It would be hard to say who spoke faster, Joe Brewer (a consultant who helps organizations improve by using ideas from cognitive and behavioral science) or Zac West (industrial designer), but both exuded high energy.
First Brewer gave a lively pitch for Seattle Innovators, who aim to make Seattle the first carbon neutral city in North America by 2030, a goal that Seattle's City Council has already adopted. Brewer sees Seattle's civic-minded, well-educated populace as a kind of "civic software," one of the advantages that makes the Puget Sound region one of the "cool places" to live in the U.S. Since any early mover gains a competitive advantage, Brewer thinks Seattle should build an "innovation engine" (like the TED talks or the X Prize) to spark it to become the first sustainable city.
To that end, last March Brewer and collaborators organized what they called "Building Day," to build tools for cross-sector collaboration, and they will do another installment in the future. "Is this Seattle's moment?" Brewer asked. As designers, we have a system perspective, the tools, and the know-how to bring these things about.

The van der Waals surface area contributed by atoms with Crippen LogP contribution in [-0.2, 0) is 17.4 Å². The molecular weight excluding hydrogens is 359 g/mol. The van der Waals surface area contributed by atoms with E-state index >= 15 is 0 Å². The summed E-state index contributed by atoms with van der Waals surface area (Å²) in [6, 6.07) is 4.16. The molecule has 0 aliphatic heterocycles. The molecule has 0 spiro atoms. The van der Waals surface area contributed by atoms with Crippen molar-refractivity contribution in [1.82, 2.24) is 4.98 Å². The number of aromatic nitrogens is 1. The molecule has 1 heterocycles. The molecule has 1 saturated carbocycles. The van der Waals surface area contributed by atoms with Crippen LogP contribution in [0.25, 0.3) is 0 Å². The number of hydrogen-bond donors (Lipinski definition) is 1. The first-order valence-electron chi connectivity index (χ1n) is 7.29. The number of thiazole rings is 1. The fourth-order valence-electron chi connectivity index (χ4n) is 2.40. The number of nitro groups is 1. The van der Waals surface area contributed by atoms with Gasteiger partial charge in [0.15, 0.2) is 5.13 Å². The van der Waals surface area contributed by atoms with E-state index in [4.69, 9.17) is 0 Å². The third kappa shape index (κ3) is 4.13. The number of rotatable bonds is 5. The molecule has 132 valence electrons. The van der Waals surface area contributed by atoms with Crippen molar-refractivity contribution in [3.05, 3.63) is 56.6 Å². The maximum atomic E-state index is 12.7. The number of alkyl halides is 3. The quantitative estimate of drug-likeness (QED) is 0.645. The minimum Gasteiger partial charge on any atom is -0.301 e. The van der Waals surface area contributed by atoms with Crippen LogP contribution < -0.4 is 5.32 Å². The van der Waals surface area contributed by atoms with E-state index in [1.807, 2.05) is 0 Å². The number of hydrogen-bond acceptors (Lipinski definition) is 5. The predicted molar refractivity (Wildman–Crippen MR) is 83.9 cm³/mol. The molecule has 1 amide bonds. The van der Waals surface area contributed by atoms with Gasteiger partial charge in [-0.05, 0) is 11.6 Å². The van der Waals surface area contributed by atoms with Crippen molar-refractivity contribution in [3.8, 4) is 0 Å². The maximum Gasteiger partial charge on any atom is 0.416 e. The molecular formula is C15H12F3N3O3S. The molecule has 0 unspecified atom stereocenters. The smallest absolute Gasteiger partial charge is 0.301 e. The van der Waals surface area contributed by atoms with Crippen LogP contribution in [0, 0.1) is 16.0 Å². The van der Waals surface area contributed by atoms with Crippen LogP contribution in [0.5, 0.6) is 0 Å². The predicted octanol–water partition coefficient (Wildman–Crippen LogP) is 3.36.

Then, Zac West talked about a "green revolution" in the American agricultural system after World War II, as the nation scaled up its food system, cut its expenses for food drastically, and greatly reduced the number of farms needed to support its population. But in doing so, we added fertilizers and pesticides, and created many problems and complications we find in the food system today.
Systems (like the agricultural example) contain externalities--components that are outside the business equation, like putting carbon into the world without having to account for it.
There is a wide range of approaches to addressing these vexing externalities: from "building utopia," on the one hand (the inclination of a minority of people on the political Left), to "engaging the system to evolve," the inclination of about 300 million Americans, according to West. As a rational industrial designer, he definitely prefers the latter.
Good environmental projects and clients are rare, West said. Rather than talk about them, which would be easy, he preferred to talk about a hard one: a client that makes hunting gear. West called his approach with this client "code switching." Where he might normally talk about "corporate responsibility," for this client he would refer to "brand legacy." Instead of "eco-friendly," West used the term "resource responsible"; he listed several other switches in terminology to bridge the gap in values between clients favorably disposed to sustainability already and those who could be brought there by couching ideas differently.